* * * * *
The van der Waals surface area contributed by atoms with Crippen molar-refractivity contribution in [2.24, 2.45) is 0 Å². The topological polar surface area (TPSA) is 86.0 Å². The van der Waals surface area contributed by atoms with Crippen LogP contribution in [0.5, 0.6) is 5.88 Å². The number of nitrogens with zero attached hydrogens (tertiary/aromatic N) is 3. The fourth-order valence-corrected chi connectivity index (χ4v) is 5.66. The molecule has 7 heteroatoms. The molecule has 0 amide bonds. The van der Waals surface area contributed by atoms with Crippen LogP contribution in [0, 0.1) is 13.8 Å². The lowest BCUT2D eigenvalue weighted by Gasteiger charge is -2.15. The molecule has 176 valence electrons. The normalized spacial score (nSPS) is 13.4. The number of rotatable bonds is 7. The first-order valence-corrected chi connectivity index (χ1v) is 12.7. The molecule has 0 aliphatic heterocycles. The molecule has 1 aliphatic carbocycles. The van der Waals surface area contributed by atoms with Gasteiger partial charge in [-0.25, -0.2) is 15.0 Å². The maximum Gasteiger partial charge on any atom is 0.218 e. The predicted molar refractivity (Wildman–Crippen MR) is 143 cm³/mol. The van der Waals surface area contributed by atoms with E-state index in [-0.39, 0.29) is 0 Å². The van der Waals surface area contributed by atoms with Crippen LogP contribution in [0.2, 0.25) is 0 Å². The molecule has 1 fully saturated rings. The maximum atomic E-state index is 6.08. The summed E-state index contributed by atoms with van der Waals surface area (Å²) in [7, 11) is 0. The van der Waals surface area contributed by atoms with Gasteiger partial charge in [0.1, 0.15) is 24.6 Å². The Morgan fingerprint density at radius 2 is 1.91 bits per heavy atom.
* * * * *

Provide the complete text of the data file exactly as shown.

The van der Waals surface area contributed by atoms with Crippen molar-refractivity contribution in [2.24, 2.45) is 0 Å². The topological polar surface area (TPSA) is 86.0 Å². The van der Waals surface area contributed by atoms with Crippen LogP contribution in [0.5, 0.6) is 5.88 Å². The number of nitrogens with zero attached hydrogens (tertiary/aromatic N) is 3. The fourth-order valence-corrected chi connectivity index (χ4v) is 5.66. The molecule has 7 heteroatoms. The molecule has 0 amide bonds. The van der Waals surface area contributed by atoms with Crippen LogP contribution in [0, 0.1) is 13.8 Å². The lowest BCUT2D eigenvalue weighted by Gasteiger charge is -2.15. The molecule has 176 valence electrons. The normalized spacial score (nSPS) is 13.4. The number of rotatable bonds is 7. The first-order valence-corrected chi connectivity index (χ1v) is 12.7. The molecule has 0 aliphatic heterocycles. The molecule has 1 aliphatic carbocycles. The van der Waals surface area contributed by atoms with Gasteiger partial charge in [-0.25, -0.2) is 15.0 Å². The maximum Gasteiger partial charge on any atom is 0.218 e. The predicted molar refractivity (Wildman–Crippen MR) is 143 cm³/mol. The van der Waals surface area contributed by atoms with E-state index in [-0.39, 0.29) is 0 Å². The van der Waals surface area contributed by atoms with Crippen LogP contribution in [0.2, 0.25) is 0 Å². The molecule has 1 fully saturated rings. The maximum atomic E-state index is 6.08. The summed E-state index contributed by atoms with van der Waals surface area (Å²) in [7, 11) is 0. The van der Waals surface area contributed by atoms with Gasteiger partial charge in [0.1, 0.15) is 24.6 Å². The Morgan fingerprint density at radius 2 is 1.91 bits per heavy atom.